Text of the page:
Warsaw Pact is a strategic level game portraying modern conflict in Europe during the Cold War era. This classic wargame featured innovative mechanics and was designed by Stephen V. Cole, a pioneer in the military simulation industry. Warsaw Pact appeared in two versions, one published in 1976 and another produced in 1980.
There are excellent reasons to review a vintage board game that might be owned by a small number of fortunate Geeks. Evaluating older titles allows us to trace the development of the wargame hobby and discover how early concepts were gradually transformed into the systems we know today. Warsaw Pact is also a landmark publication within the board game pantheon. This title deserves analysis based on its ambitious scope and bold ideas. Any discussion of Warsaw Pact will naturally lead to the larger issue of simulating WWIII in Europe. Although the Cold War ended over twenty years ago the military and political implications of this nightmare scenario are still fascinating topics. Victory in Warsaw Pact is determined by the number of casualties inflicted, the number of urban areas captured, and the number of enemy nations that suffer a political collapse.
Sitting down for a session of this game puts me in a sentimental mood. Warsaw Pact was one of the first “Third World” products I purchased. Back in the late 1970s SPI and Avalon Hill were the two superpowers in the wargame hobby. Smaller companies became known as Third World publishers because they had limited budgets. I have fond memories of buying the crude first edition of Warsaw Pact at the local hobby shop and playing the game on the floor at Dad’s cottage near the beach.
Warsaw Pact originally appeared as a supplement to Jagdpanther Magazine in the summer of 1976. This periodical contained numerous wargame variants and also included complete games. Jagdpanther was edited by Mr. Cole, who was an expert on military affairs. Contributors included the talented Philip S. Kosnett and other notable personalities from the wargame hobby during that decade.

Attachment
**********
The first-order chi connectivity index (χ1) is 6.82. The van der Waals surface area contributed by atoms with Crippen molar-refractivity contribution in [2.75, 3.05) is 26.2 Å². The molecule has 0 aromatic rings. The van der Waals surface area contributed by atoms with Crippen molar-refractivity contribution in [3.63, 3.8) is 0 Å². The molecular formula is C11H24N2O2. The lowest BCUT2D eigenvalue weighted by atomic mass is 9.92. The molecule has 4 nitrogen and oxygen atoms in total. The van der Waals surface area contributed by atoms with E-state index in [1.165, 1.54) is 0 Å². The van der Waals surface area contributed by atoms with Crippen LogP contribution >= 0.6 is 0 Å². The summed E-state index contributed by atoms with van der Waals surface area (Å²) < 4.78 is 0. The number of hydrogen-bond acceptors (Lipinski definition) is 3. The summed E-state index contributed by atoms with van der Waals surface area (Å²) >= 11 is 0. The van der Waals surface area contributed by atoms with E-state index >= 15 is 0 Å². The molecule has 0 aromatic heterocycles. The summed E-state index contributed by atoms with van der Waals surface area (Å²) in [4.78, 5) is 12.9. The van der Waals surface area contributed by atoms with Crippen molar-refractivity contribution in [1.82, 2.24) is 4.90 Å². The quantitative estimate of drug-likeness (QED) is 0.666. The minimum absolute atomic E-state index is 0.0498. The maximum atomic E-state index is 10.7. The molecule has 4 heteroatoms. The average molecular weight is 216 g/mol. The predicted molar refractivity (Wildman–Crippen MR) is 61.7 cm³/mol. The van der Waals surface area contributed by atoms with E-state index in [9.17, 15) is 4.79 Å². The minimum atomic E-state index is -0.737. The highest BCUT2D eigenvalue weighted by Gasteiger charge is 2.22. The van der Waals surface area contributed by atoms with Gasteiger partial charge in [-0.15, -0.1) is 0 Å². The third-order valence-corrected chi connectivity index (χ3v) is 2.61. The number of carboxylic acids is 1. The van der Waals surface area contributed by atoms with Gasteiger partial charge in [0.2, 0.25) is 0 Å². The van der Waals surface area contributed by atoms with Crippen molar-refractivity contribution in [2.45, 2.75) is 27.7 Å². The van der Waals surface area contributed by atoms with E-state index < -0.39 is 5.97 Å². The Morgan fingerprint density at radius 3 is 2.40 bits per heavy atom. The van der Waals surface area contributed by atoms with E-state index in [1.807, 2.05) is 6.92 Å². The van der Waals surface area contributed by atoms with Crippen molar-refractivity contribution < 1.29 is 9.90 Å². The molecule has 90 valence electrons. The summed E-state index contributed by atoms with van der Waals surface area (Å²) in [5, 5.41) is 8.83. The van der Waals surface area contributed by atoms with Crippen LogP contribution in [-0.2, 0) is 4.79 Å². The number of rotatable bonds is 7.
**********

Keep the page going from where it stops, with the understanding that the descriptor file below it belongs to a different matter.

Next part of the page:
The first edition of Warsaw Pact was a low budget production but the game had a certain spontaneous intensity. This was a challenging period in American history. The weak military position of the United States in the late 1970s was reflected in the wargame hobby as designers explored new scenarios, leading to products like Oil War and Invasion: America.
The magazine version of Warsaw Pact had thin but serviceable counters and a few pages of closely-spaced typewritten rules. It contained a drab paper map that was mostly gray and would probably meet all the requirements of Soviet artistic guidelines in the dreary Brezhnev period.
None of that mattered. It was a nasty little game that played like the map was hooked up to a car battery. The innovative design concept provided an interesting “historical” narrative. Warsaw Pact might be regarded as a response to the classic SPI game NATO: Operational Combat in Europe in the 1970's published in 1973. While the games share a common theme Warsaw Pact was a more ambitious design. With its broad strategic sweep and extensive political rules Warsaw Pact moved beyond the operational-level battlefield action of NATO. The scale of this game was five days per turn and each hex represented an area thirty miles across.
There was another, more important element. Mr. Cole decided to portray this hypothetical conflict from the Soviet viewpoint. The system was intended to present the Soviet/Warsaw Pact player with the challenges, advantages, and limitations that were expected to be major factors when the attackers operated under Soviet military doctrine. Warsaw Pact was probably the first commercially produced wargame to simulate a contemporary conflict from the perspective of the “enemy” commander.
One of the hallmarks of a successful wargame design is a clear focus by the development team on one or two crucial aspects of the scenario. By concentrating his attention on Soviet doctrine -- or at least what NATO planners understood Soviet doctrine to be in the 1970s -- Mr. Cole was able to create something special in spite of the primitive graphics and a few issues with the rule booklet. The original edition wasn’t a polished professional product but the scenarios depicted events taken directly from recent newspaper headlines!
The game included conflicts which might have occurred in 1967 and 1973. Mr. Cole also demonstrated his ability as a military prognosticator by predicting the start of his hypothetical third scenario in 1981... the actual Polish crisis began at the end of 1980 and reached a climax in the spring of the following year. It should also be mentioned that the 1976 edition included a scenario depicting a civil war in Yugoslavia.
The version of Warsaw Pact published by Task Force Games appeared in 1980. This boxed edition featured an expanded set of unit counters, a full color map, and a few rules changes. The original 1967 and 1973 campaigns remained intact, but the updated version referred to the most modern conflict as a generic 1980s scenario.
Since the boxed TFG edition is the game most likely to be available and represents the artistic development of the design from 1976 to 1980 this review will focus on that version. My article will follow two pathways. The standard nuts-and-bolts review will be supplemented by an extensive discussion of Mr. Cole’s attempt to model the game on Soviet military doctrine. This evaluation will include historical analysis and a dose of personal opinion.